Today’s visits are as follows: Yushuwan Street, Yushuyu Valley, Shapu Village, Dayuan Village and Hengyu Village. Please refer to Appendix 1 for photos. The same problem has occurred in other villages. We are also monitoring the following areas: Daping Village, Daping New Village, Dawan Village, Dawandu, Hong Shengye and North Point Village. We have attached some photos here for discussion today (see Appendix II).
The annex also includes some designs to improve the landscape of the Yung Shue Bay, as examples, such as the welcome wall at the pier, the drainage exit of the open channel and the community garden on the waterfront. The purpose of these recommendations is to promote discussion on how to beautify public places on the island. See Appendix III.
Waste management on Lamma Island
On Lamma Island, many people want to know how our waste will be treated and how others can handle certain items more appropriately and effectively.
Living in Nanxun advocates responsible waste disposal methods and looks forward to receiving guidance from relevant government departments.
|Food waste||Is there a plan similar to the Japanese Bokashi system that converts discarded food into fertilizer? Can we start the same type of plan? Which department(s) can I contact?|
|2. Horticultural waste||We have noticed that most of the trees that have been felled will be removed from the country vehicles. Is the tree being sent to the transfer station? How will they be disposed of? Is there a system/system for chopping and composting such waste on Lamma Island? Can we start?|
|3. Dilapidated electrical appliances||Is there a collection center for dilapidated electrical appliances in the transfer station? How will such items be handled after being sent off from Lamma Island?|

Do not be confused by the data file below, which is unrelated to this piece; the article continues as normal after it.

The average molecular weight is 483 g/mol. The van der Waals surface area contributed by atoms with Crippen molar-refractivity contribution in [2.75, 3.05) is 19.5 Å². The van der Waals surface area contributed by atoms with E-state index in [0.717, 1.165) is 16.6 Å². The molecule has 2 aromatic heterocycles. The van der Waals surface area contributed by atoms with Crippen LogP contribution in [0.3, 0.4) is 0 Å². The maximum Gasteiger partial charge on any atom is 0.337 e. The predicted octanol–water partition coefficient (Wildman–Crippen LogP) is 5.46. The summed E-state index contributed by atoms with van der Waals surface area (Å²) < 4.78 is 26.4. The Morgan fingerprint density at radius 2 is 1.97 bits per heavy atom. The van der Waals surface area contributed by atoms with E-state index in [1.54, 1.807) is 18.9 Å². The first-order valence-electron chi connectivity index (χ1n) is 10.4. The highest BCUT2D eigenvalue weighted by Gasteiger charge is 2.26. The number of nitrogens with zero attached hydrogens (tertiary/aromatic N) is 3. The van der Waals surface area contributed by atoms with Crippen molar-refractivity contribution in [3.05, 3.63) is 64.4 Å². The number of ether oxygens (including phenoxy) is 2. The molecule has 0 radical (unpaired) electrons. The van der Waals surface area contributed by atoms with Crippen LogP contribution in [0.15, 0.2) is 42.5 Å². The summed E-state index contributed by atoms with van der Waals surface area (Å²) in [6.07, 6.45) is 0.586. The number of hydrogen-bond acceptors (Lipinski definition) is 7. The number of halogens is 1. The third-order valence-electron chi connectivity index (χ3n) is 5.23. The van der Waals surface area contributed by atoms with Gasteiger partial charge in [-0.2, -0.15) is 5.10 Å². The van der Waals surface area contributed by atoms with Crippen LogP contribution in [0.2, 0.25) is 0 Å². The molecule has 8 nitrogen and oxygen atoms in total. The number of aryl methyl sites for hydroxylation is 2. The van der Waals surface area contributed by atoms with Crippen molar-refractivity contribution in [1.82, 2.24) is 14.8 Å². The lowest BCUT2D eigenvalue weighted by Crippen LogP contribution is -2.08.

|4. Construction waste||Nowadays, there are many places on Lamma Island that are full of construction waste, which is often reused when building new houses. Is there a designated area on the island for storing these materials? Is there a better management method to curb arbitrary dumping?|
|5. Old furniture||Is there a recycling site in the transfer station? Is there a perfect way to distinguish between reusable items and garbage? How will this type of waste be disposed of?|
|6. Old clothes and shoes||We noticed that there is a clothing recycling bin on Lamma Island. How will such items be handled? Can I add more clothes recycling bins? Can it be part of the newly designed waste collection station?|
|7. Recyclable materials: plastic, metal, paper||How will this type of material be disposed of after being sent to Lamma Island? We have noticed that there is no color coding on the garbage bags for recycling materials. Many of our members are concerned that such recycled materials will be disposed of in the same way as other general wastes.|
|8. Battery||What is the best way to handle batteries? Is there a battery recycling program?|
|9. Prohibited items||Are there any items that should not be disposed of in the trash can? What items do you include, and how do we deal with them?|
|10. Heavy/large objects||Overweight or bulky objects are difficult to move. Does it help us – especially the elderly and the disabled – to dispose of such objects?|
|11. Sewage||The houses on Lamma Island have septic tanks, but many residents do not know how to properly manage and maintain them. What happens when the things they contain are poured out? Although the Drainage Services Department is currently laying pipelines in some areas to place sewage treatment systems, it has not fully explained the equipment to the residents – we all want to know clearly how long it will take and how much it will cost per household. Furthermore, what will happen to existing septic tanks? We also want to know how the sewage will be treated before it is discharged into the sea.|
One of the things that “Live in Nanxun” is willing to put into action is to help those who need to remove rubbish from private land. If we do this, is the transfer station willing to receive the garbage we sent without charging any fees? Since we are a voluntary group with limited funds, we hope to ensure that we can help you clean up the rubbish without paying for the expenses we can’t afford. .